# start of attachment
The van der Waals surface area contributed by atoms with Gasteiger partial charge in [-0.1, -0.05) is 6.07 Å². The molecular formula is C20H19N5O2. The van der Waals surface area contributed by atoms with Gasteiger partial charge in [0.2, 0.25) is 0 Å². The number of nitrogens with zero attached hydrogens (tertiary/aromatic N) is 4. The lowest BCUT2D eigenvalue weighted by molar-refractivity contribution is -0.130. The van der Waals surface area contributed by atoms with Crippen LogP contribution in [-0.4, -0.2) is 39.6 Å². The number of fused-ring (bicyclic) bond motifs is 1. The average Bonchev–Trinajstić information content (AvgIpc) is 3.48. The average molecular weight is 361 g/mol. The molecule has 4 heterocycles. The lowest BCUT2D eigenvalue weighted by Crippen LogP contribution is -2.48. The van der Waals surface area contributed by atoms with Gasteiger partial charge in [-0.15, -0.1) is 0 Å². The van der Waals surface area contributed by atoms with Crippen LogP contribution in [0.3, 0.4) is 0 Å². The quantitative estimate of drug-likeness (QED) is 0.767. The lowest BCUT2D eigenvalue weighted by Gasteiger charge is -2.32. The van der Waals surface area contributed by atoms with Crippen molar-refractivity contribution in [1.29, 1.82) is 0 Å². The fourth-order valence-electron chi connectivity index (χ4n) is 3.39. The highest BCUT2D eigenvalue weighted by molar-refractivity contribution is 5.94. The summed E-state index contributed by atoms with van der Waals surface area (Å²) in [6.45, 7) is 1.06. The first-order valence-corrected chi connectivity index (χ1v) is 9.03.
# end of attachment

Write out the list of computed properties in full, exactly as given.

The van der Waals surface area contributed by atoms with Gasteiger partial charge in [-0.1, -0.05) is 6.07 Å². The molecular formula is C20H19N5O2. The van der Waals surface area contributed by atoms with Gasteiger partial charge in [0.2, 0.25) is 0 Å². The number of nitrogens with zero attached hydrogens (tertiary/aromatic N) is 4. The lowest BCUT2D eigenvalue weighted by molar-refractivity contribution is -0.130. The van der Waals surface area contributed by atoms with Crippen LogP contribution in [-0.4, -0.2) is 39.6 Å². The number of fused-ring (bicyclic) bond motifs is 1. The average Bonchev–Trinajstić information content (AvgIpc) is 3.48. The average molecular weight is 361 g/mol. The molecule has 4 heterocycles. The lowest BCUT2D eigenvalue weighted by Crippen LogP contribution is -2.48. The van der Waals surface area contributed by atoms with Gasteiger partial charge in [-0.15, -0.1) is 0 Å². The van der Waals surface area contributed by atoms with Crippen LogP contribution in [0.3, 0.4) is 0 Å². The quantitative estimate of drug-likeness (QED) is 0.767. The lowest BCUT2D eigenvalue weighted by Gasteiger charge is -2.32. The van der Waals surface area contributed by atoms with Crippen molar-refractivity contribution in [1.29, 1.82) is 0 Å². The fourth-order valence-electron chi connectivity index (χ4n) is 3.39. The highest BCUT2D eigenvalue weighted by molar-refractivity contribution is 5.94. The summed E-state index contributed by atoms with van der Waals surface area (Å²) in [6.45, 7) is 1.06. The first-order valence-corrected chi connectivity index (χ1v) is 9.03.